In this case, Horvitz & Levy LLP successfully represented appellant MWI, Inc. on its appeal from a $24 million judgment entered in a construction defect action brought by the Acqua Vista Homeowners’ Association (the HOA) pursuant to SB 800 (Civil Code sections 895 et. seq.).
Under SB 800, a new home buyer is entitled to recover “economic losses” resulting from certain statutorily defined deficiencies that may exist in the construction but have not yet caused actual harm to persons or property. Such losses may include costs to remedy the deficiency that would not ordinarily be recoverable in a common law cause of action.
The HOA sued various entities for deficiencies in the construction of its new 18-story condominium building, including sewer/storm drain pipe that leaked or corroded prematurely. To recover from the builder/developer, all the HOA had to prove was that there was leakage and/or corrosion. The HOA did not have to prove the builder/developer was at fault, or what caused the leakage/corrosion. If it existed, then the builder/developer was absolutely liable for the cost to remedy the construction deficiency (subject to some affirmative defenses). According to the HOA, this would require removing all the existing pipe in the building, installing new pipe, and restoring the condominium units to their original condition.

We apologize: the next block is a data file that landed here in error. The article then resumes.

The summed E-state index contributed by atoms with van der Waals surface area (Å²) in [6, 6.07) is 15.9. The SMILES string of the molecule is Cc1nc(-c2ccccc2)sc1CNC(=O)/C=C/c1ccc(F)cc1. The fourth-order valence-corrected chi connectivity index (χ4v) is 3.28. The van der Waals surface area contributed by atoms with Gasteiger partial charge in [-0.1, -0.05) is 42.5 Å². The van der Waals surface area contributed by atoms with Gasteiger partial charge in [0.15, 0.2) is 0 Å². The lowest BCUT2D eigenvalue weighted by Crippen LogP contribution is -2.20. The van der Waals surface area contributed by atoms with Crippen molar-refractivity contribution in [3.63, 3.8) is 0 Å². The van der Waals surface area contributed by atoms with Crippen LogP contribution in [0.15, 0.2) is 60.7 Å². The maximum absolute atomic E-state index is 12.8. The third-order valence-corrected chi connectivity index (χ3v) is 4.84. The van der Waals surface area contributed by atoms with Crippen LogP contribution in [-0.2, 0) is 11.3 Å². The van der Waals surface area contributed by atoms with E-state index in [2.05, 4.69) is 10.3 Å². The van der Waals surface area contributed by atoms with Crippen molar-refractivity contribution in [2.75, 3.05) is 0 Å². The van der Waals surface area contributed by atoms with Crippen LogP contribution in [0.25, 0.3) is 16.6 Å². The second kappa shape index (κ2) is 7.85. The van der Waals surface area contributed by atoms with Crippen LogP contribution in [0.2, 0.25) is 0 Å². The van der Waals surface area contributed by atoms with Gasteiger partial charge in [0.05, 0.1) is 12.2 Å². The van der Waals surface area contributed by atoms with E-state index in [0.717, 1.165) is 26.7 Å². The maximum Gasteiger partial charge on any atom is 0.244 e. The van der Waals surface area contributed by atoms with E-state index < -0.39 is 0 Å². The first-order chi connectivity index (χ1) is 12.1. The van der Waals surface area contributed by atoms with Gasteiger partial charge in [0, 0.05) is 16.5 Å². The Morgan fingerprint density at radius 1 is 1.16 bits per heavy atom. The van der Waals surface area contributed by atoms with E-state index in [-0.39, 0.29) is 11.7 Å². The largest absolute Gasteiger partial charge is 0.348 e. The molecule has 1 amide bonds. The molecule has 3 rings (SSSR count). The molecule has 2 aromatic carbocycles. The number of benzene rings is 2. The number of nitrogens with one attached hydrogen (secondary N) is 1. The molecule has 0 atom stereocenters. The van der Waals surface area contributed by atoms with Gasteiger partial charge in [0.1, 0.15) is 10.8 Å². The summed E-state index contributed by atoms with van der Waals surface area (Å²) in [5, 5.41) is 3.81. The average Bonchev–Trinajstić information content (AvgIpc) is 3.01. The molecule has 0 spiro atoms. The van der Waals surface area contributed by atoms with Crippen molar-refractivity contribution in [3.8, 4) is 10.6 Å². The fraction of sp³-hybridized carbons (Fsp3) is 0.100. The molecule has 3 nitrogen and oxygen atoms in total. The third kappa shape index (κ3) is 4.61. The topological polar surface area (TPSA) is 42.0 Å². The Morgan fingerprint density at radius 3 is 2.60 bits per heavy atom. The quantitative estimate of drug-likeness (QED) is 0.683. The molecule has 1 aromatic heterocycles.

The HOA also sued MWI, the supplier of the pipe. However, Civil Code section 936 states that as to a nonbuilder, the claimant in an SB 800 action must prove that the defendant’s negligence or breach of contract contributed to the construction deficiency. The trial court ruled that the negligence standard set forth in section 936 did not apply to the HOA’s claim against MWI, which could have been sued under common law principles of strict liability for a defective product. The HOA obtained a $24 million judgment against MWI.
Horvitz & Levy represented MWI on appeal. The Court of Appeal (Fourth District, Division One) issued a published opinion, disagreeing with the HOA and the trial court and holding that the negligence standard set forth in Civil Code section 936 did apply to the HOA’s SB 800 claim against MWI. Because the HOA had presented no evidence at the trial from which the jury could have found that MWI was negligent, the Court of Appeal reversed the judgment for the HOA with directions to the trial court to enter judgment for MWI.